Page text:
Websites for Writers Part 2: Design and Blogging Ideas

See full issue for 2016 03-14

In my previous column, "Websites for Writers Part 1: Should You Have Multiple Websites?" I suggested that authors should only have a single website—even if they have multiple income streams or multiple identities. I used as an example my friend who is an author, artist, consultant, and teacher. I helped her design her website by first helping her figure out how to fit her complete identity onto one website.

This column, the follow-up to my last column, delves deeper into suggestions for how you might design and use your author website, including suggestions for design and blogging.

Caveat: This is a short column. It is not meant to be the be-all and end-all of website design articles. It just has a few suggestions for authors to keep in mind when creating their websites. At the end of this column, I provide a list of links to other articles that can help you learn more.

1. Top-Level Navigation: Who Are You?

Let’s revisit the sketch that my friend and I drew to help her figure out how to fit her identities into one website. Here is the sketch:


After my friend and I drew this sketch of her identities, we used these identities to design her top-level navigation menu.

On a website, the menu that helps a user navigate around the entire site (as opposed to around a single page) and that appears on every page of the website is called the top-level navigation menu. It is also called a “persistent” navigation menu because it persists—appears—no matter what page you are on.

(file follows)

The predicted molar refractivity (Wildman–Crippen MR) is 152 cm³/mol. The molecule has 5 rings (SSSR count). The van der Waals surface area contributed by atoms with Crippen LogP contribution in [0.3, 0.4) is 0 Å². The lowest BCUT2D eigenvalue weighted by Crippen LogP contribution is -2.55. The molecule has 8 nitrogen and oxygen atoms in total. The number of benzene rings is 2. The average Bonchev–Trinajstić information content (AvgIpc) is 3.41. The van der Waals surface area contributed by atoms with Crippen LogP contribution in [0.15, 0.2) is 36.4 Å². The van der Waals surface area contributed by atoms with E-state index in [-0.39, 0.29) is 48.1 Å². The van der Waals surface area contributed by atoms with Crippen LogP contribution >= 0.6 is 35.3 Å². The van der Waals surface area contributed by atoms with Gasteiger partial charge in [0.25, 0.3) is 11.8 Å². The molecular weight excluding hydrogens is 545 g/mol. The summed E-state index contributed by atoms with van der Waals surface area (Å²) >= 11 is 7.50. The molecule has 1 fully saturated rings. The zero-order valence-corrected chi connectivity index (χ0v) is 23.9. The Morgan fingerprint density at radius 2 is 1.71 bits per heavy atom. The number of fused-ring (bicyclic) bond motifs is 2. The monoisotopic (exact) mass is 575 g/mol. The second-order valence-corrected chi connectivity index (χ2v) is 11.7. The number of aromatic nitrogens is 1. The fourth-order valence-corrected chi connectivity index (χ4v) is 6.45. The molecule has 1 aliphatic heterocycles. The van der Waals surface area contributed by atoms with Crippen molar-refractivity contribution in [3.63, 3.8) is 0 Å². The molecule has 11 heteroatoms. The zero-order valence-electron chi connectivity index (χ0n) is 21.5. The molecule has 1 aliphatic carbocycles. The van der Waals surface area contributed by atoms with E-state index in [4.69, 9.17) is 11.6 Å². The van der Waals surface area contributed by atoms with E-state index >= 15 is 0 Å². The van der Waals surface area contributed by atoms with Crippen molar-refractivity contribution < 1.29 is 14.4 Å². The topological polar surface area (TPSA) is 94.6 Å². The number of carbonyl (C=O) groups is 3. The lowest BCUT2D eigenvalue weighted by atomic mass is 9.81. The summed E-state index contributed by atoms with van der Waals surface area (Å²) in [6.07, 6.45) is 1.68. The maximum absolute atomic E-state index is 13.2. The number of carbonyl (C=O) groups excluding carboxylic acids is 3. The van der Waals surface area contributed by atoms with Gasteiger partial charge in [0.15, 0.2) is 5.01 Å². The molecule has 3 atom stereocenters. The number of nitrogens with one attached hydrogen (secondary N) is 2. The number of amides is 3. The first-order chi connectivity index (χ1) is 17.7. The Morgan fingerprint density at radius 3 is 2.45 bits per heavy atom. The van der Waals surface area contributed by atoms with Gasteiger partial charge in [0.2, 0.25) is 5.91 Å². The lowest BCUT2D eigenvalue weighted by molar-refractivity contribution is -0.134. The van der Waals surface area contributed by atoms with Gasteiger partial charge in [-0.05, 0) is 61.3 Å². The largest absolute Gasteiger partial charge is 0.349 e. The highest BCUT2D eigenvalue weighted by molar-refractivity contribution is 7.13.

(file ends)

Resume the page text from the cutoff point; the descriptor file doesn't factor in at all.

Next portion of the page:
Two important notes before we proceed:

First: Your website WILL have a persistent, top-level navigation menu. Period. Full stop.

Second: Your website will only have ONE persistent, top-level navigation menu. You don’t get two. So choose your top-level navigation items with care.

When we were finished, my friend had the following items across the top of her website in her persistent, top-level navigation menu:


The “about” page contains her biography, a professional portrait, and contact information. You should have an “about” page. You can put “Contact” on a separate page if you would like.

Once you have designed your top-level navigation, you have designed the main architecture of your website. Congratulations. Now, if you wish, you can create sub-pages that branch off of these top-level pages. That’s up to you.

2. Your Blog: Creating Relationships.

Back when I was talking to my friend about whether to maintain multiple websites, I asked her if she wanted to maintain multiple blogs. She was appalled by the suggestion. Maintaining one was a ton of work already.

She’s not wrong. Blogging well is hard. But, if you are a writer seeking to build relationships with readers, it’s a good thing for you to do it.

When you write a new blog post, you (had better) share the heck out of that blog post all over social media—Facebook, Twitter, whatever you use. The blog post then drives traffic to your website.

The website traffic, generated by your blog post, earns you blog readers and readerly goodwill. You are a writer, and likely a good one since you are an author or aspiring author. You are writing fun and engaging blog posts and giving them to your readers for free. I love free! Don’t you? So does everyone else.

Ideally, you are also giving readers a glimpse into your life (as much as you feel like sharing with the world on the internet), and you are creating relationships with readers. (You can read more about how to blog to create relationships here.)

And because you have, through blogging, created a readership for your website, and you have earned their goodwill, you won’t need to “sell” your books and other services. You blog readers will want to buy them because of their good relationship with you.